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4 strategies to beat the SQL Server 2008 support cutoff

The looming end of SQL Server 2008 extended support should spur database teams into action. Consider these four options to extend security updates or migrate your aging SQL Server systems.

Microsoft will end Extended Support for SQL Server 2008 and SQL Server 2008 R2 on July 9, 2019. IT teams still running either version should start planning their migration strategies now to ensure that they meet the deadline. If they continue to run either version beyond that date, they will no longer receive security updates, opening systems to a variety of risks.

Mainstream SQL Server 2008 support ended July 8, 2014. For some teams, the end of Extended Support represents an opportunity to re-evaluate their environments and look at other approaches to data management.

For example, they might consider free, open source software or licensed products similar to SQL Server. But such a move can represent a significant undertaking and investment. Even on a small scale, many organizations are reluctant to take this route.

Microsoft, of course, wants to keep its customers within the SQL Server family and recommends one of four options: purchase Extended Security Updates, implement SQL Server 2008 or 2008 R2 on Azure virtual machines (VMs), move to an Azure SQL Database Managed Instance or upgrade to SQL Server 2017.

Extended Security Updates

Not all organizations will be ready to move off of their SQL database when SQL Server 2008 support ends in July. Application modifications and server software upgrades require significant time for IT to plan, test and deploy new systems. For those that need a grace period beyond the deadline, Microsoft offers Extended Security Updates for three years.

IT teams still running [SQL Server 2008 and SQL Server 2008 R2] should start planning their migration strategies now to ensure that they meet the deadline.

The Extended Security Updates option gives customers three more years of critical security updates for their SQL Server 2008 and 2008 R2 instances. This three-year plan is not intended to be a replacement for a more comprehensive SQL migration strategy but is rather a temporary measure within that strategy to protect certain applications and data during the transition. This option might also benefit workloads that will reach the end of their lifecycles within the three years after the deadline and that do not warrant the cost and effort that go into a full migration.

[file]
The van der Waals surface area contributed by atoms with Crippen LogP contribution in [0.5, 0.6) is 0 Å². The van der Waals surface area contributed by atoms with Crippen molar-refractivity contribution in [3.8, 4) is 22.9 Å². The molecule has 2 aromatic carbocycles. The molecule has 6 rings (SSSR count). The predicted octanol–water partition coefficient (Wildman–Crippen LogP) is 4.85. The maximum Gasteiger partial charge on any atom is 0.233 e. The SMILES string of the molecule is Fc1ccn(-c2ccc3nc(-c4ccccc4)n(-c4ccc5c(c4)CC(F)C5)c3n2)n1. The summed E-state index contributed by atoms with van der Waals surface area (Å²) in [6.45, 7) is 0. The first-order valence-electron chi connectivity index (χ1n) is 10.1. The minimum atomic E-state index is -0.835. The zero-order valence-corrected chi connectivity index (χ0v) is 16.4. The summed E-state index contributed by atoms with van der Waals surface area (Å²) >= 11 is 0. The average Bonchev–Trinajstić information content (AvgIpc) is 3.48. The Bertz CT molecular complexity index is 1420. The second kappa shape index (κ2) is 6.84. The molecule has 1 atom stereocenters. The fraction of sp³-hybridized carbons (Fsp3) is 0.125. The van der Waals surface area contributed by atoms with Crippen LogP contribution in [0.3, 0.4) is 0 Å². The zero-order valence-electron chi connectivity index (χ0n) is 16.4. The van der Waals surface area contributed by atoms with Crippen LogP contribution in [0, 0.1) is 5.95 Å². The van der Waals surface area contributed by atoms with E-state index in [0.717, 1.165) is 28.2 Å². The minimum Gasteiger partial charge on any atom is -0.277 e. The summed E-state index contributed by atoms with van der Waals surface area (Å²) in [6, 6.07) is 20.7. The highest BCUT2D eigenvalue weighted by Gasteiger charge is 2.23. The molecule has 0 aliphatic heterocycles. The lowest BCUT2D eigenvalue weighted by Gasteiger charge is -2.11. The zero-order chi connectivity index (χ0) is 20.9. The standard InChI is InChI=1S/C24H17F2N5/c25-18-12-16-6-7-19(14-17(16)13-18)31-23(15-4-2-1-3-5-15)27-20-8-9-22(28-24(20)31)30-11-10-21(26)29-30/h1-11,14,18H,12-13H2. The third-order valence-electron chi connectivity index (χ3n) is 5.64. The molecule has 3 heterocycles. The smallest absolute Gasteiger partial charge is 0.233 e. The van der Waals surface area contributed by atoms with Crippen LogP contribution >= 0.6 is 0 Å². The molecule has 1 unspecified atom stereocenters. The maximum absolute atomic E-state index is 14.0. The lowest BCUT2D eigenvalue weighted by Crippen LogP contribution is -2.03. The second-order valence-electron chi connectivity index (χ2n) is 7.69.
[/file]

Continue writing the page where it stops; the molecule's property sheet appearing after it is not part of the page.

To take advantage of this option, customers must have an active Enterprise Agreement that includes a Software Assurance or subscription license.

Implement SQL Server on Azure VMs

To push Azure migrations, Microsoft is offering Extended Security Updates for free to customers who move their SQL Server 2008 or 2008 R2 databases to Azure VMs. They must still pay the applicable Azure subscription fees, but they can transfer their existing SQL Server licenses to the new environment while taking advantage of the free updates.

Software Assurance customers can realize additional savings using the Azure Hybrid Benefit program, which can save them up to 55% in subscription fees if they use their existing SQL Server licenses to host their databases in Azure VMs.

SQL Server 2008 Extended Security Updates

Extended Security Updates will only include Security Updates and Bulletins rated critical for up to three years after extended support ends on July 9, 2019.

Cloud: Customers running Windows Server or SQL Server 2008 and 2008 R2 in an Azure virtual machine will get Extended Security Updates at no additional cost beyond standard VM rates.

On premises: Customers with active Software Assurance or subscription licenses can buy Extended Security Updates for 75% of the full license cost annually. Customers pay for only the servers they need to cover.